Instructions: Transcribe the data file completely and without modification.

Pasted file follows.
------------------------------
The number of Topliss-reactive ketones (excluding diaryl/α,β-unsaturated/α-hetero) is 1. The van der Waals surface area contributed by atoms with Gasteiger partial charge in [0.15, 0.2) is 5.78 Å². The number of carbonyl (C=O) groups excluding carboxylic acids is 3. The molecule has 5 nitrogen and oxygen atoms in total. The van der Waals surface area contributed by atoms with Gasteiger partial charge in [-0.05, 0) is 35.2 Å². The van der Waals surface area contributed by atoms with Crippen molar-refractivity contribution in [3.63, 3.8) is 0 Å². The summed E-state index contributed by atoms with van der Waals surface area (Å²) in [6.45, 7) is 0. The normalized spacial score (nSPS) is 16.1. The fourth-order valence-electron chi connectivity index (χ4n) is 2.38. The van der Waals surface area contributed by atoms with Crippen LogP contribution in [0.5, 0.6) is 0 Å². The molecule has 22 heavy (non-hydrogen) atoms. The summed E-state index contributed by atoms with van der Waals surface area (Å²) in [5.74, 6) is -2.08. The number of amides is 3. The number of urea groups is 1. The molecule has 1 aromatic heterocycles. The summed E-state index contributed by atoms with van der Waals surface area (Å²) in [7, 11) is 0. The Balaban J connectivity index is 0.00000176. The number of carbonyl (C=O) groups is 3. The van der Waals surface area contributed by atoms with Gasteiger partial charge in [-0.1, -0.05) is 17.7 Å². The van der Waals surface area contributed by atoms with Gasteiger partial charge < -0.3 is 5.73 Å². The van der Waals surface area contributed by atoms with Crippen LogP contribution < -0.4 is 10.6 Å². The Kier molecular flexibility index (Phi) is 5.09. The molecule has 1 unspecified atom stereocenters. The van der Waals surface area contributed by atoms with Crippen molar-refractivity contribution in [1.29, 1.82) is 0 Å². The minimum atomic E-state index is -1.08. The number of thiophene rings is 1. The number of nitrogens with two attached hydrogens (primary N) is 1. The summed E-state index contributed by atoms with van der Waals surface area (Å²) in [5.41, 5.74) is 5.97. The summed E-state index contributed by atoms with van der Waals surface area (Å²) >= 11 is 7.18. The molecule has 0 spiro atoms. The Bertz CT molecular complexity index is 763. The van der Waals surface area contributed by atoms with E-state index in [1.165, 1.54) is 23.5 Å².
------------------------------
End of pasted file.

The number of Topliss-reactive ketones (excluding diaryl/α,β-unsaturated/α-hetero) is 1. The van der Waals surface area contributed by atoms with Gasteiger partial charge in [0.15, 0.2) is 5.78 Å². The number of carbonyl (C=O) groups excluding carboxylic acids is 3. The molecule has 5 nitrogen and oxygen atoms in total. The van der Waals surface area contributed by atoms with Gasteiger partial charge in [-0.05, 0) is 35.2 Å². The van der Waals surface area contributed by atoms with Crippen molar-refractivity contribution in [3.63, 3.8) is 0 Å². The summed E-state index contributed by atoms with van der Waals surface area (Å²) in [6.45, 7) is 0. The normalized spacial score (nSPS) is 16.1. The fourth-order valence-electron chi connectivity index (χ4n) is 2.38. The van der Waals surface area contributed by atoms with Crippen LogP contribution in [0.5, 0.6) is 0 Å². The molecule has 22 heavy (non-hydrogen) atoms. The summed E-state index contributed by atoms with van der Waals surface area (Å²) in [5.74, 6) is -2.08. The number of amides is 3. The number of urea groups is 1. The molecule has 1 aromatic heterocycles. The summed E-state index contributed by atoms with van der Waals surface area (Å²) in [7, 11) is 0. The Balaban J connectivity index is 0.00000176. The number of carbonyl (C=O) groups is 3. The van der Waals surface area contributed by atoms with Gasteiger partial charge in [-0.1, -0.05) is 17.7 Å². The van der Waals surface area contributed by atoms with Gasteiger partial charge < -0.3 is 5.73 Å². The van der Waals surface area contributed by atoms with Crippen LogP contribution < -0.4 is 10.6 Å². The Kier molecular flexibility index (Phi) is 5.09. The molecule has 1 unspecified atom stereocenters. The van der Waals surface area contributed by atoms with Crippen molar-refractivity contribution in [1.29, 1.82) is 0 Å². The minimum atomic E-state index is -1.08. The number of thiophene rings is 1. The number of nitrogens with two attached hydrogens (primary N) is 1. The summed E-state index contributed by atoms with van der Waals surface area (Å²) in [5.41, 5.74) is 5.97. The summed E-state index contributed by atoms with van der Waals surface area (Å²) >= 11 is 7.18. The molecule has 0 spiro atoms. The Bertz CT molecular complexity index is 763. The van der Waals surface area contributed by atoms with E-state index in [1.165, 1.54) is 23.5 Å².